The subject of online language learning has been in the news, particularly since Live Mocha received funding some weeks ago. Yesterday, my company, Praxis Language appeared alongside them, in the New York Times (the same story appeared in the International Herald Tribune today).
There is a deeper undercurrent to this story. It concerns how the future of online language learning is being played out. After a career in the industry I know change when I see it: After a somewhat slow start, Moore’s Law and the internet are starting to rattle its foundations. This will result in change – change in how, where, and with whom we learn languages – and it will reach all corners of the industry, including those who may now feel immune to it, Berlitz, Rosetta Stone, the language schools, and universities.
I have no idea who will dominate the new landscape, but some things strike me as inevitable. Web 2.0 has yielded new learning insights and practices that will almost certainly be widely adopted going forward. The whole nature v nurture (technology v pedagogy) debate has been opened up again and it is proving fertile ground for innovation. I cannot imagine, for example, any online learning system that failed to use RSS going forward. On ChinesePod and SpanishPod, that technology has created a whole new conception of what a lesson is. RSS turns the daily lessons into learning events, something you don’t want to miss, rather than a chore you have to do, and a place where your community of learners hang out an work to the same beat. (This is also described as pull v push by Charlie Gillette in this excellent article.) This type of learning as an event was impossible just a few years ago, but I believe it will prove itself indispensable for any future developers.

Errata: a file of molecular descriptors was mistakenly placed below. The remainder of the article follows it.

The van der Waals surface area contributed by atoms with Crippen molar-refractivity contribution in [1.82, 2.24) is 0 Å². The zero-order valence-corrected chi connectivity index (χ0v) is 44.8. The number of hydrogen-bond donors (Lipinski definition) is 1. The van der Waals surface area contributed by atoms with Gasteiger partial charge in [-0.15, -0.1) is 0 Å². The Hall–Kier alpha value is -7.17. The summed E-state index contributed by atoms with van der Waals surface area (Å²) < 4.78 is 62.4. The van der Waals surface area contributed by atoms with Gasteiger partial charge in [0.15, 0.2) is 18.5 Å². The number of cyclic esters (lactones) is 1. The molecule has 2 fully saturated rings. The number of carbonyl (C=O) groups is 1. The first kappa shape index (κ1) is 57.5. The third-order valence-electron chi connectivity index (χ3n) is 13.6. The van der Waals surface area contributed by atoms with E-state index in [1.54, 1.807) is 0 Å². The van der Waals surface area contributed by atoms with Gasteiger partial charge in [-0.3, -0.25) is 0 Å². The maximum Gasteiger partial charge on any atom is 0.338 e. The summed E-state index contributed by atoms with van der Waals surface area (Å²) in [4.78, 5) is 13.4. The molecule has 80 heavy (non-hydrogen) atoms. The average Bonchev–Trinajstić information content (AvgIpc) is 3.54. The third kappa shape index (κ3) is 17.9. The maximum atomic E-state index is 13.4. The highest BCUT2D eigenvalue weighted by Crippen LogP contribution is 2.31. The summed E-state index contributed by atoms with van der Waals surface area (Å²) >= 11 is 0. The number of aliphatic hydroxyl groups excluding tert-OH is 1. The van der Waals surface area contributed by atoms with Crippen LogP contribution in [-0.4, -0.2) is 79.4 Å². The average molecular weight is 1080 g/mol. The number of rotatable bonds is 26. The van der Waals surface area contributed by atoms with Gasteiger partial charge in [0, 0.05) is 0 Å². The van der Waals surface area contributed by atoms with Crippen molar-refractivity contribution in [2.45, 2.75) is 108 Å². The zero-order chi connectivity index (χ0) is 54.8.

And while we’re on the subject of community, it’s clear that social software, though still in its infancy, has a huge role to play in learning. Learning alone from a black box will no longer cut it, because now there is an alternative: the community of practice, with a clear social object, a purposethat everyone in the learning ecosystem shares.
Things are going to look different, three years from now. Mark my words!